Newly published article which asks a question which has wandered around my head for years. It seems improbable that goitre is solely caused by lack of iodine. Few other things are anything like that simple, so why should this be trivial?
Hopefully, we will eventually see the author's answer.
IS ENDEMIC GOITER DUE TO A LACK OF IODINE?
The Journal of Clinical Endocrinology, Volume 6, Issue 11, 1 November 1946, Pages 708–741,
Published: 01 November 1946
THE author (36) has recently presented evidence indicating that goiter did not exist in the Americas or in New Zealand before the coming of white men nor in England before the eighteenth century. Moreover, the temporal variations in the incidence of goiter at various places in North America, and elsewhere, seem inconsistent with the view that lack of iodine in food, or water, or both, is the only, or even the chief, cause of goiter (36).
These findings have prompted a re-examination of the evidence upon which that hypothesis rests. The results have been startling and appear to be of sufficient importance to warrant publication.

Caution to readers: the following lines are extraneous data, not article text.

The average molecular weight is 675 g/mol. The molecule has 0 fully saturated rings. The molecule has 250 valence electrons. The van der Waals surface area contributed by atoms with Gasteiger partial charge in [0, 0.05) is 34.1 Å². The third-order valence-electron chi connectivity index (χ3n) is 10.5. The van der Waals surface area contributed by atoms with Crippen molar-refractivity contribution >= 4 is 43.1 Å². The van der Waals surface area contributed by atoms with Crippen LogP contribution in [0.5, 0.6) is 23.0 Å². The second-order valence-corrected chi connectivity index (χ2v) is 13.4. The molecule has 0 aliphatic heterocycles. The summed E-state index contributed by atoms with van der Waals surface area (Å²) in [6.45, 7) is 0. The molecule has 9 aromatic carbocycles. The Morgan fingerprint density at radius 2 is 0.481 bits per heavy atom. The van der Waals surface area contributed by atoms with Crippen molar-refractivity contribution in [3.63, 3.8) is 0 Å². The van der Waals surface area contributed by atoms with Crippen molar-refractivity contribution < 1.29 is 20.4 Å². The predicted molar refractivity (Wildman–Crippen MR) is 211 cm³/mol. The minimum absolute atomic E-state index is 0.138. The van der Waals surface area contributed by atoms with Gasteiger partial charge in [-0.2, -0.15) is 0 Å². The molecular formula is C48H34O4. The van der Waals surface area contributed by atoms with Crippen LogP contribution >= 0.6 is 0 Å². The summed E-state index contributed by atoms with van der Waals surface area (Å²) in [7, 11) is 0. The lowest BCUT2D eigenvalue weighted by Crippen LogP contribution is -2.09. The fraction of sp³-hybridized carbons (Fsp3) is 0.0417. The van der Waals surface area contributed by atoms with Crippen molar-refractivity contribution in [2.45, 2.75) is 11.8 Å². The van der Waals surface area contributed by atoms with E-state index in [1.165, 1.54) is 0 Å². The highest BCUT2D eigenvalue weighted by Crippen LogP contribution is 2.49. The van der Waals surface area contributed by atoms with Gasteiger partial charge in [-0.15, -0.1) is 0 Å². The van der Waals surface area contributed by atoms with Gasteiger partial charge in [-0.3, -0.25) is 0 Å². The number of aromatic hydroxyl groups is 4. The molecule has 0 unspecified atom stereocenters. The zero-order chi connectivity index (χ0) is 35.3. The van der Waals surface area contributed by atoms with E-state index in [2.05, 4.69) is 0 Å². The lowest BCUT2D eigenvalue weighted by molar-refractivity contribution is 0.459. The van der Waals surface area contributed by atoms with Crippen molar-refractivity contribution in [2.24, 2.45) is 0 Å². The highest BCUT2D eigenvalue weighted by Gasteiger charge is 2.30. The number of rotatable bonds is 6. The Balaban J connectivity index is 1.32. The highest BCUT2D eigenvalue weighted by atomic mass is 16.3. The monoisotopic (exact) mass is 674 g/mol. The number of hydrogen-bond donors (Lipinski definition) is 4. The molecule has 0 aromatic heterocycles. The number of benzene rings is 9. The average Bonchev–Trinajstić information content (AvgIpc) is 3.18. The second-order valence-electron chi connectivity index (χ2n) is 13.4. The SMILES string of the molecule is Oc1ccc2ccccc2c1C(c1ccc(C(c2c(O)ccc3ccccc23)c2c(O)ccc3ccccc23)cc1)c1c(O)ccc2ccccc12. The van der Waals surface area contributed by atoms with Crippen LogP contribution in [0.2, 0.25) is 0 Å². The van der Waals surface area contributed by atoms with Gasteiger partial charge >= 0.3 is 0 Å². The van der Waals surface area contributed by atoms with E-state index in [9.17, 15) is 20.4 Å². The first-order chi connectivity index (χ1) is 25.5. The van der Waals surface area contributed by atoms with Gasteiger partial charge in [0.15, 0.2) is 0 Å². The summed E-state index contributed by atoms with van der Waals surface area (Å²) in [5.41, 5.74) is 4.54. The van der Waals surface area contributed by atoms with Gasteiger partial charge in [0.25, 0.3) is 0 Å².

The hypothesis that endemic goiter is due to a lack of iodine seems to have been first presented by Prevost (79), apparently without any evidence in its support other than the successful use of iodine and, before the discovery of the element, of burnt sponge, in the treatment of goiter by a number of physicians. Shortly thereafter, Chatin (17) presented the results of a large number of analyses of water, air and foods in a series of reports, mostly between 1850 and 1860.
A previous post regarding goitres:
Faith, sir, you need not fear. When we were boys, Who would believe that there were mountaineers Dewlapped like bulls, whose throats had hanging at 'em Wallets of flesh, or that there were such menWhose heads stood in their breasts?—which now we find Each putter-out of five for one will bring us Good warrant of.
The Tempest - Act 3, Scene 3
Image is a rather tongue in cheek photo of Pant-y-Goitre Bridge llanovercommunitycouncil.or...